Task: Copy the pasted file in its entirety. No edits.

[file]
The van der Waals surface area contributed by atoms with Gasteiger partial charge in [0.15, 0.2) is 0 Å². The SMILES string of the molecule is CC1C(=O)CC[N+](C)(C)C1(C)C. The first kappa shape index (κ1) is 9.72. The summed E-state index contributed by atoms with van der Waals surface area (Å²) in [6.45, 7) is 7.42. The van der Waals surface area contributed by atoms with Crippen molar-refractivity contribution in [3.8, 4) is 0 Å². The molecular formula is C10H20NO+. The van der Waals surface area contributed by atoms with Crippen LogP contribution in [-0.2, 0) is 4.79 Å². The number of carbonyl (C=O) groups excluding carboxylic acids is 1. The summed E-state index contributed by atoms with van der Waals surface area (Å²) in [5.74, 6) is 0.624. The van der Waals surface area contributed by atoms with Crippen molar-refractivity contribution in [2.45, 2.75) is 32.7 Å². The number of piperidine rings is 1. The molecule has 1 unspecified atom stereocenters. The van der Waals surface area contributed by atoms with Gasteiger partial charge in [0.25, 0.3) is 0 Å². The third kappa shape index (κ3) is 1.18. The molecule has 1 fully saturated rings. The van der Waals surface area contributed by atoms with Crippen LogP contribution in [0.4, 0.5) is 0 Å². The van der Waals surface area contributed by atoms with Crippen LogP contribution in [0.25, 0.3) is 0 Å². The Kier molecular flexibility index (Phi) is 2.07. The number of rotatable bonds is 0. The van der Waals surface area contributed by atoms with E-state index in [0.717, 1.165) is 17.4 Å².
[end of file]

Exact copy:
The van der Waals surface area contributed by atoms with Gasteiger partial charge in [0.15, 0.2) is 0 Å². The SMILES string of the molecule is CC1C(=O)CC[N+](C)(C)C1(C)C. The first kappa shape index (κ1) is 9.72. The summed E-state index contributed by atoms with van der Waals surface area (Å²) in [6.45, 7) is 7.42. The van der Waals surface area contributed by atoms with Crippen molar-refractivity contribution in [3.8, 4) is 0 Å². The molecular formula is C10H20NO+. The van der Waals surface area contributed by atoms with Crippen LogP contribution in [-0.2, 0) is 4.79 Å². The number of carbonyl (C=O) groups excluding carboxylic acids is 1. The summed E-state index contributed by atoms with van der Waals surface area (Å²) in [5.74, 6) is 0.624. The van der Waals surface area contributed by atoms with Crippen molar-refractivity contribution in [2.45, 2.75) is 32.7 Å². The number of piperidine rings is 1. The molecule has 1 unspecified atom stereocenters. The van der Waals surface area contributed by atoms with Gasteiger partial charge in [0.25, 0.3) is 0 Å². The third kappa shape index (κ3) is 1.18. The molecule has 1 fully saturated rings. The van der Waals surface area contributed by atoms with Crippen LogP contribution in [0.4, 0.5) is 0 Å². The van der Waals surface area contributed by atoms with Crippen LogP contribution in [0.25, 0.3) is 0 Å². The Kier molecular flexibility index (Phi) is 2.07. The number of rotatable bonds is 0. The van der Waals surface area contributed by atoms with E-state index in [0.717, 1.165) is 17.4 Å².